Tourism safeguards important cultural sites, as visitor spending on entrance tickets, guides and souvenirs contributes funds essential for the upkeep of these sites.
Tourism can be especially beneficial to lower income economies. Countries such as Thailand, Cambodia, Croatia, Greece, Portugal, and many others rely on spending by international travellers for over 10% of GDP (compared with 1.9% globally) and it is an invaluable source of foreign currency.
At the human level, tourism can facilitate intercultural understanding.
So that’s all good then……isn’t it?
With more and more people wanting to drop their money in foreign places, no wonder governments and businesses are going out of their way to welcome the growing tide.
But this is coming at a cost and the new buzz word is overtourism, recognising that uncontrolled growth in numbers brings at least as many problems as benefits, forcing a rethink in strategies.
Overtourism is the result of mismanaging the tourism process, causing dissatisfaction among visitors and, more critically, damage to the fabric of the sites themselves, and giving rise to bad feeling and hostility among the local community.
The sheer volumes of foreign visitors detract greatly from the “tourist experience”, with traffic congestion caused by too many tourists buses, restaurants filled to overflowing with cruise passengers, and how can you get a clear sight of a famed museum exhibit or artwork from behind ten rows of tourists, all pushing and shoving to get to the front?
St. Peter’s Church, Vienna. Photo credit: Mike Jewell
However, the more serious result of overtourism is the effect it has on the places people visit. Despite the potential benefits, the reality is that hordes of visitors descending on places do untold harm. In their eagerness to get up close and personal with world famous sites, travellers do irreparable damage. Every footstep wears away the surfaces and impacts the ecosystem. Then there is the inevitable detritus and less responsible visitors who are not above leaving unwanted records of their visits scratched into ancient stone or wood.
Think about the desperate state of Boracay. Conde Nast Traveler described the island as “the poster child for overtourism” and the government had to close it for six months to clean it up and impose much tighter regulations to prevent the same degradation re-occurring.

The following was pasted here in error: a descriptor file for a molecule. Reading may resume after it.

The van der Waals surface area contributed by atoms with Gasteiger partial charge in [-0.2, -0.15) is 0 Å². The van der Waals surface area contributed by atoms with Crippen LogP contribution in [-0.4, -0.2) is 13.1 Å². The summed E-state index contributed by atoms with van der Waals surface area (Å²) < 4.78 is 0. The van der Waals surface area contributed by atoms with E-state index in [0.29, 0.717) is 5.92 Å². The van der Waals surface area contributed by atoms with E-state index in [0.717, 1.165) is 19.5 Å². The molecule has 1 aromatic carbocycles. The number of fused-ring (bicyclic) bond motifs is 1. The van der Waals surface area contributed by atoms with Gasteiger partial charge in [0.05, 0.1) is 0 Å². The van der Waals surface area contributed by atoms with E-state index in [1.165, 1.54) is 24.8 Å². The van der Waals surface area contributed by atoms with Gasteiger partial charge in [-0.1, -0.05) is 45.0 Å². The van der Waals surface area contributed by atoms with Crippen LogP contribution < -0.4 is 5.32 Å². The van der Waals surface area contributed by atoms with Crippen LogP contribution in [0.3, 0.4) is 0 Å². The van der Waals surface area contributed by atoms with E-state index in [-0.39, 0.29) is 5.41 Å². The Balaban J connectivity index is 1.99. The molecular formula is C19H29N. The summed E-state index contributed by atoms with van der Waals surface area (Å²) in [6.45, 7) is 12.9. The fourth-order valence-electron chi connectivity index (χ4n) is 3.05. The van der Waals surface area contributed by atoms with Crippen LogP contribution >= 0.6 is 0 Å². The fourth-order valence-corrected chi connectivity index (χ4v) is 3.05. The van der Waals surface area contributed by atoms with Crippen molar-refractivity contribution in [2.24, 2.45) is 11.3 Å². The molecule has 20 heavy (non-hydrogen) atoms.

And Thailand’s Maya Bay, which suffered from mounting piles of garbage, disappearing wildlife and destruction of its coral, until the authorities closed it for four years and now have imposed very tight controls on visitor numbers and behaviour.
Europe continues to receive the majority of international visits and last year had already returned to 95% of pre-Covid volumes. In the most popular cities, resident populations have been overwhelmed by the numbers of tourists and often repulsed by their boorish and loutish behaviour, while tourist-oriented businesses, eager to cash in, push out long-established community services.
Amsterdam is a classic example. A city of just over 900,000, it hosted over 20 million visitors in 2019, giving rise to serious concerns over public safety as the narrow streets and alleyways of the most popular districts were packed with humanity throughout the high season.
Then there is tourist behaviour, as young partygoers flock to Amsterdam for weekend binges of alcohol and cannabis and endear themselves to the locals by urinating in the canals and vomiting over ancient doorsteps, leaving trails of litter behind, and making a general nuisance of themselves long into the night.
The old centre of the city is no longer home to locals, as shops selling wooden tulips, and all types of tacky tourist tat or cannabis seeds have replaced chemists, greengrocers, and hairdressers. There is no longer space for doctors’ clinics or other local services and the rise of short-term holiday property rentals has made much of the city centre unaffordable for ordinary people.
Often unregulated, home shares offer accommodation at attractive rates in already saturated districts, and as the concept becomes ever more commercialised through platforms like Airbnb, the demand for apartments means that rents are pushed up, and beyond the reach of locals.
Barcelona offers a different, but no less depressing snapshot of overtourism. The largest port in the Mediterranean, it is a prime destination for monster cruise ships. Throngs of passengers spend just a few hours in the city, ticking off a limited number of popular spots. Little money is spent outside of the main tourist cafes and souvenir stalls, and the congestion is unpleasant for both residents and other tourists. It has been described as like a “tidal wave” when, after breakfast on board, as many as 35,000 people arrive at the Mirador de Colón, to walk up La Rambla.